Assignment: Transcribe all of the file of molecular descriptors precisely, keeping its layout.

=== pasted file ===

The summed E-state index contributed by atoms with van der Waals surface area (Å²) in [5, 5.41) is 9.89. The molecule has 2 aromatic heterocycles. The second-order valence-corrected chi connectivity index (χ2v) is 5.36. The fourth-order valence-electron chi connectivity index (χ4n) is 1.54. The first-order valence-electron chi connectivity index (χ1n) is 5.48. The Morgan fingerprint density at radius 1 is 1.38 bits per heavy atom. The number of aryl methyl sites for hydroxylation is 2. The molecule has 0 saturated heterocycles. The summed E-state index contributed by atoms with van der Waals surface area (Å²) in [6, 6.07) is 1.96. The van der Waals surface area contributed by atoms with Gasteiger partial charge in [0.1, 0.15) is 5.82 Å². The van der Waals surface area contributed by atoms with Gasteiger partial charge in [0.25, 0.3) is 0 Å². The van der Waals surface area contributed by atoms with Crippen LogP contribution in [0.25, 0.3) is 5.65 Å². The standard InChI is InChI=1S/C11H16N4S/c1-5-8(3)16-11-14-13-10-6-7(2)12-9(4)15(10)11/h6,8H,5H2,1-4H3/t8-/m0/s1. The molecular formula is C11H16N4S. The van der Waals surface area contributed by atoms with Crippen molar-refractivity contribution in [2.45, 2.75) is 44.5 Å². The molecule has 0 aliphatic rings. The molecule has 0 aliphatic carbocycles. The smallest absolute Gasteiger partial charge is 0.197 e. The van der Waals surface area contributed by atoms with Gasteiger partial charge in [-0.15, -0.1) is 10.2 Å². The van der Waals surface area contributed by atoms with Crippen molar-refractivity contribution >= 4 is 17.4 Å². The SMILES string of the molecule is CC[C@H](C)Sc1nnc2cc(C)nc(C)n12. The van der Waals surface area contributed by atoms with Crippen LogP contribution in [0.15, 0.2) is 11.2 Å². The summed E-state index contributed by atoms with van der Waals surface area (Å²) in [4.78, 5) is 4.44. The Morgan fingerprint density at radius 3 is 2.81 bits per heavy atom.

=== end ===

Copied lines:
The summed E-state index contributed by atoms with van der Waals surface area (Å²) in [5, 5.41) is 9.89. The molecule has 2 aromatic heterocycles. The second-order valence-corrected chi connectivity index (χ2v) is 5.36. The fourth-order valence-electron chi connectivity index (χ4n) is 1.54. The first-order valence-electron chi connectivity index (χ1n) is 5.48. The Morgan fingerprint density at radius 1 is 1.38 bits per heavy atom. The number of aryl methyl sites for hydroxylation is 2. The molecule has 0 saturated heterocycles. The summed E-state index contributed by atoms with van der Waals surface area (Å²) in [6, 6.07) is 1.96. The van der Waals surface area contributed by atoms with Gasteiger partial charge in [0.1, 0.15) is 5.82 Å². The van der Waals surface area contributed by atoms with Gasteiger partial charge in [0.25, 0.3) is 0 Å². The van der Waals surface area contributed by atoms with Crippen LogP contribution in [0.25, 0.3) is 5.65 Å². The standard InChI is InChI=1S/C11H16N4S/c1-5-8(3)16-11-14-13-10-6-7(2)12-9(4)15(10)11/h6,8H,5H2,1-4H3/t8-/m0/s1. The molecular formula is C11H16N4S. The van der Waals surface area contributed by atoms with Crippen molar-refractivity contribution in [2.45, 2.75) is 44.5 Å². The molecule has 0 aliphatic rings. The molecule has 0 aliphatic carbocycles. The smallest absolute Gasteiger partial charge is 0.197 e. The van der Waals surface area contributed by atoms with Gasteiger partial charge in [-0.15, -0.1) is 10.2 Å². The van der Waals surface area contributed by atoms with Crippen molar-refractivity contribution >= 4 is 17.4 Å². The SMILES string of the molecule is CC[C@H](C)Sc1nnc2cc(C)nc(C)n12. The van der Waals surface area contributed by atoms with Crippen LogP contribution in [0.15, 0.2) is 11.2 Å². The summed E-state index contributed by atoms with van der Waals surface area (Å²) in [4.78, 5) is 4.44. The Morgan fingerprint density at radius 3 is 2.81 bits per heavy atom.